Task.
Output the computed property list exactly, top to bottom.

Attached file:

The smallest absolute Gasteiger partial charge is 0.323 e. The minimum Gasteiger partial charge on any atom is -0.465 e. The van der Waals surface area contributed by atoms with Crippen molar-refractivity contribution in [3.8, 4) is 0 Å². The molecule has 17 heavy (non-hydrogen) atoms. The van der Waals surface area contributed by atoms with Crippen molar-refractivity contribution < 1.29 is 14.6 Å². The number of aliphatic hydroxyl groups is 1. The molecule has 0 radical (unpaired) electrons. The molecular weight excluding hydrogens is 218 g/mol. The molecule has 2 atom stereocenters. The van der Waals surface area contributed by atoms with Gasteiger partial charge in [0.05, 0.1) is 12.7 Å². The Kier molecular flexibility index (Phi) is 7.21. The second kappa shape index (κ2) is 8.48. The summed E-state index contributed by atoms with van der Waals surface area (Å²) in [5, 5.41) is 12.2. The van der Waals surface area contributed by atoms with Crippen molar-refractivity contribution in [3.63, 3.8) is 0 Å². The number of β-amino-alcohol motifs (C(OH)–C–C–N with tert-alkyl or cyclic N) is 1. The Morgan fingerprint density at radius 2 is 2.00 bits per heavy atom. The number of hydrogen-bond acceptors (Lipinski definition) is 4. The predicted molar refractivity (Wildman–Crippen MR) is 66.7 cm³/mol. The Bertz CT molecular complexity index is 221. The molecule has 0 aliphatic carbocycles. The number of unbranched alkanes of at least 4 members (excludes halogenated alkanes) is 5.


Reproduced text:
The smallest absolute Gasteiger partial charge is 0.323 e. The minimum Gasteiger partial charge on any atom is -0.465 e. The van der Waals surface area contributed by atoms with Crippen molar-refractivity contribution in [3.8, 4) is 0 Å². The molecule has 17 heavy (non-hydrogen) atoms. The van der Waals surface area contributed by atoms with Crippen molar-refractivity contribution < 1.29 is 14.6 Å². The number of aliphatic hydroxyl groups is 1. The molecule has 0 radical (unpaired) electrons. The molecular weight excluding hydrogens is 218 g/mol. The molecule has 2 atom stereocenters. The van der Waals surface area contributed by atoms with Gasteiger partial charge in [0.05, 0.1) is 12.7 Å². The Kier molecular flexibility index (Phi) is 7.21. The second kappa shape index (κ2) is 8.48. The summed E-state index contributed by atoms with van der Waals surface area (Å²) in [5, 5.41) is 12.2. The van der Waals surface area contributed by atoms with Crippen molar-refractivity contribution in [3.63, 3.8) is 0 Å². The number of β-amino-alcohol motifs (C(OH)–C–C–N with tert-alkyl or cyclic N) is 1. The Morgan fingerprint density at radius 2 is 2.00 bits per heavy atom. The number of hydrogen-bond acceptors (Lipinski definition) is 4. The predicted molar refractivity (Wildman–Crippen MR) is 66.7 cm³/mol. The Bertz CT molecular complexity index is 221. The molecule has 0 aliphatic carbocycles. The number of unbranched alkanes of at least 4 members (excludes halogenated alkanes) is 5.